Toby: I look at it myself, too. I know you and I look at some of the similar data points, but you got an average of about $200,000 of equity. I think it went up to 220 before the interest rates got jacked up. Let’s just say at 5%–10% adjustment, you’re still at $200,000 of equity on average that people have in our property. This isn’t where they’re upside down on their home. I just don’t see that.
Aaron: What’s great is now they can’t grab the money. These cash out refis have been a plague for the last 10 years. These high interest rates are making people go, maybe I’m not going to do a cash out refi.
Toby: It’s funny. It’s like if you have a lower interest rate loan, you don’t want to sell your house now.
Aaron: No. And that, again, subject to is going to be red hot. That’s another strategy we teach.
Toby: That’s going to be interesting. I don’t want to get into all the stuff that we did when everything went nuts, but if you have a good, low-interest loan, all of a sudden it becomes a selling point if somebody can actually take it over, and there are ways to do that.
Any parting words? Any words of wisdom? Anything that you’re going to say like, hey, check my video out from a year ago? A year from now, you’re going to be really proud that you […].
Aaron: We had some clients at our summit last weekend that had come to Indianapolis eight years ago. They bought 10 cap properties from me for $60,000. Everyone in the room was like, oh, now everything’s like $100,000 and it’s like seven cap. I said, right.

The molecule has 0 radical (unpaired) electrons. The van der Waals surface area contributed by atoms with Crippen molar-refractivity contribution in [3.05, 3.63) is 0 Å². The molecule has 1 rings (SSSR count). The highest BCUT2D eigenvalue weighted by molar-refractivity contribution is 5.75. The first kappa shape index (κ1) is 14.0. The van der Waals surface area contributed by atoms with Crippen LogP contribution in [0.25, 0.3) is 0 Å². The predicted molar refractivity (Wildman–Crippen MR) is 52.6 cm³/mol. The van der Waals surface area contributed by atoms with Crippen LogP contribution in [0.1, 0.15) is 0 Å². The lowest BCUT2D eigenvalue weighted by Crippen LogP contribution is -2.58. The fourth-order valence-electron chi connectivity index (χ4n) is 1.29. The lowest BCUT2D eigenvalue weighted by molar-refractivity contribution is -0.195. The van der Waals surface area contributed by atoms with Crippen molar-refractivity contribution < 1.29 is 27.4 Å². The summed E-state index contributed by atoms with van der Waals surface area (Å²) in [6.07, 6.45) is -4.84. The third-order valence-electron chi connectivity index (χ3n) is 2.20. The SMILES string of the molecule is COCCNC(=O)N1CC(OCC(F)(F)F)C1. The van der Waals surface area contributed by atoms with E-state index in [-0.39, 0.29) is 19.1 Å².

In 10 years from now, we’re going to be saying, eight years from now, we’re going to be like, oh, we used to be able to get a house here in Minneapolis for $100,000 at seven cap? Now those houses are six cap and $200,000. It’s the whole best time to plant a tree.
Every month, I meet people that are like, man, I wish I would have met you eight years ago. I’m like, right, but you’re here now, now’s the time to take action. Don’t have regrets about diversifying into real estate, adding more rentals, and potentially learning a strategy that can be a side gig for you.
We had six doctors at our summit. Of course, they were there for passive cash flow properties. But I would say five of the six went away saying, I’m going to dabble in this. I do have more time than I thought. On Saturdays, I’m going to do mobile home or I’m going to do an Airbnb, because there are tax benefits and other reasons that they wanted to get into it.
The big thing is to move forward on your education. Take action. You know that you’re interested in it for a reason, because eight years can happen really quick.
Toby: Absolutely. Now, if somebody wants to get a hold of you, Aaron, how do they get a hold of Aaron Adams out there on the Internet?
Aaron: email@example.com. You can email me or you can go to Alpine Capital Solutions, alpinecs.com. My email’s on there, my cell phone’s on there. Ping me. I’d love to hear from you.
Toby and I host a Saturday free get started in real estate investing training. We’d love to have you join us there as well. You can go to infinityinvesting.com and just get a free Zoom link. Actually, we record those too. I’m excited next year because I’m going to be flying down to Vegas, which I love Vegas. Toby and I are going to record those together in the studio. That’s going to be cool, man.